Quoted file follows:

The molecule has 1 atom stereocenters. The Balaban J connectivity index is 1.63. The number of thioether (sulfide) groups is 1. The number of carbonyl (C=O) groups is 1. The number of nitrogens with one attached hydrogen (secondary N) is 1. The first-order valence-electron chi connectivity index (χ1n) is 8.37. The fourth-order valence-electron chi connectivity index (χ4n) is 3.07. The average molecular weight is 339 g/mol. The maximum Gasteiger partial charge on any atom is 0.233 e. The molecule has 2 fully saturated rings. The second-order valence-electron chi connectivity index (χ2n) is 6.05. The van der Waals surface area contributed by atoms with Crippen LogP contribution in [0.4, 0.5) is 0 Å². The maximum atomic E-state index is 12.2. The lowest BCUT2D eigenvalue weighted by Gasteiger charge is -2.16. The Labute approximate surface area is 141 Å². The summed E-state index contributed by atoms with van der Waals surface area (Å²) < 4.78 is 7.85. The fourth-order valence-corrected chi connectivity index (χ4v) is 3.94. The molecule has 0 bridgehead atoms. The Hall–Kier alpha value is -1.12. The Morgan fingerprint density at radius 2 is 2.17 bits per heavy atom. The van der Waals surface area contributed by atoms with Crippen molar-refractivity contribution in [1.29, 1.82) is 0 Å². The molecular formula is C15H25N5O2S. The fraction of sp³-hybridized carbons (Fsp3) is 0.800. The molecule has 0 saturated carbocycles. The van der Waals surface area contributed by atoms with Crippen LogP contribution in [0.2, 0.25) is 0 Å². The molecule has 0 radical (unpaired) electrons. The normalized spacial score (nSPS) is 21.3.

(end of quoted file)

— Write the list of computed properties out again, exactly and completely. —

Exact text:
The molecule has 1 atom stereocenters. The Balaban J connectivity index is 1.63. The number of thioether (sulfide) groups is 1. The number of carbonyl (C=O) groups is 1. The number of nitrogens with one attached hydrogen (secondary N) is 1. The first-order valence-electron chi connectivity index (χ1n) is 8.37. The fourth-order valence-electron chi connectivity index (χ4n) is 3.07. The average molecular weight is 339 g/mol. The maximum Gasteiger partial charge on any atom is 0.233 e. The molecule has 2 fully saturated rings. The second-order valence-electron chi connectivity index (χ2n) is 6.05. The van der Waals surface area contributed by atoms with Crippen LogP contribution in [0.4, 0.5) is 0 Å². The maximum atomic E-state index is 12.2. The lowest BCUT2D eigenvalue weighted by Gasteiger charge is -2.16. The Labute approximate surface area is 141 Å². The summed E-state index contributed by atoms with van der Waals surface area (Å²) < 4.78 is 7.85. The fourth-order valence-corrected chi connectivity index (χ4v) is 3.94. The molecule has 0 bridgehead atoms. The Hall–Kier alpha value is -1.12. The Morgan fingerprint density at radius 2 is 2.17 bits per heavy atom. The van der Waals surface area contributed by atoms with Crippen molar-refractivity contribution in [1.29, 1.82) is 0 Å². The molecular formula is C15H25N5O2S. The fraction of sp³-hybridized carbons (Fsp3) is 0.800. The molecule has 0 saturated carbocycles. The van der Waals surface area contributed by atoms with Crippen LogP contribution in [0.2, 0.25) is 0 Å². The molecule has 0 radical (unpaired) electrons. The normalized spacial score (nSPS) is 21.3.